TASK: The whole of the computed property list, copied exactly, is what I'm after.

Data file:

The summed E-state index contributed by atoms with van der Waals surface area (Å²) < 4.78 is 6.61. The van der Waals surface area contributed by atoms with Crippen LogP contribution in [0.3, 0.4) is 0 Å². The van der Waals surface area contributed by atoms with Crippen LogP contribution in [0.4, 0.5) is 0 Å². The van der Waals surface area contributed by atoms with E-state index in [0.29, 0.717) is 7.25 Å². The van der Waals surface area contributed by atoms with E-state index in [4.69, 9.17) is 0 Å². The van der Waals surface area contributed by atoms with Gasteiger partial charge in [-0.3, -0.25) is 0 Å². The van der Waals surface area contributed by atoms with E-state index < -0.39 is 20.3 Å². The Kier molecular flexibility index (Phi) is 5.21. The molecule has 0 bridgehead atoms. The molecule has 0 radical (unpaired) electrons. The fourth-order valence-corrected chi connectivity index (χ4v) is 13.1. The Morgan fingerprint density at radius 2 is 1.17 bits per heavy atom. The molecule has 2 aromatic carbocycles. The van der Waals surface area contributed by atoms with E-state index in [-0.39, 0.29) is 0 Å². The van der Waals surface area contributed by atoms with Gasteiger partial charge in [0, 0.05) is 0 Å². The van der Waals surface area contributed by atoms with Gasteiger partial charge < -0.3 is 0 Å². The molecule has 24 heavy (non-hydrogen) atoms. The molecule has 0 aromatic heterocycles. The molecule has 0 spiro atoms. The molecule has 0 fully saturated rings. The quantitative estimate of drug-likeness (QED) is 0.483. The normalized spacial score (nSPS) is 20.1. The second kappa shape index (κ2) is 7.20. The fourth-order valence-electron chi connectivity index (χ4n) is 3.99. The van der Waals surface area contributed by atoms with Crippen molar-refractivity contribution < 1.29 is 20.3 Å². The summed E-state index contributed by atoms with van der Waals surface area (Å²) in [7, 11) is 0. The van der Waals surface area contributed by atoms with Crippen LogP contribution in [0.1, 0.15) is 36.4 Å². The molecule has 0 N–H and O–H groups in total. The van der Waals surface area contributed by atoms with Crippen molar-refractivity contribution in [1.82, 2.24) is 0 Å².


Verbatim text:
The summed E-state index contributed by atoms with van der Waals surface area (Å²) < 4.78 is 6.61. The van der Waals surface area contributed by atoms with Crippen LogP contribution in [0.3, 0.4) is 0 Å². The van der Waals surface area contributed by atoms with Crippen LogP contribution in [0.4, 0.5) is 0 Å². The van der Waals surface area contributed by atoms with E-state index in [0.29, 0.717) is 7.25 Å². The van der Waals surface area contributed by atoms with E-state index in [4.69, 9.17) is 0 Å². The van der Waals surface area contributed by atoms with Gasteiger partial charge in [-0.3, -0.25) is 0 Å². The van der Waals surface area contributed by atoms with E-state index < -0.39 is 20.3 Å². The Kier molecular flexibility index (Phi) is 5.21. The molecule has 0 bridgehead atoms. The molecule has 0 radical (unpaired) electrons. The fourth-order valence-corrected chi connectivity index (χ4v) is 13.1. The Morgan fingerprint density at radius 2 is 1.17 bits per heavy atom. The molecule has 2 aromatic carbocycles. The van der Waals surface area contributed by atoms with E-state index in [-0.39, 0.29) is 0 Å². The van der Waals surface area contributed by atoms with Gasteiger partial charge in [0, 0.05) is 0 Å². The van der Waals surface area contributed by atoms with Gasteiger partial charge < -0.3 is 0 Å². The molecule has 24 heavy (non-hydrogen) atoms. The molecule has 0 aromatic heterocycles. The molecule has 0 spiro atoms. The molecule has 0 fully saturated rings. The quantitative estimate of drug-likeness (QED) is 0.483. The normalized spacial score (nSPS) is 20.1. The second kappa shape index (κ2) is 7.20. The fourth-order valence-electron chi connectivity index (χ4n) is 3.99. The van der Waals surface area contributed by atoms with Crippen molar-refractivity contribution < 1.29 is 20.3 Å². The summed E-state index contributed by atoms with van der Waals surface area (Å²) in [7, 11) is 0. The van der Waals surface area contributed by atoms with Crippen LogP contribution in [0.1, 0.15) is 36.4 Å². The molecule has 0 N–H and O–H groups in total. The van der Waals surface area contributed by atoms with Crippen molar-refractivity contribution in [1.82, 2.24) is 0 Å².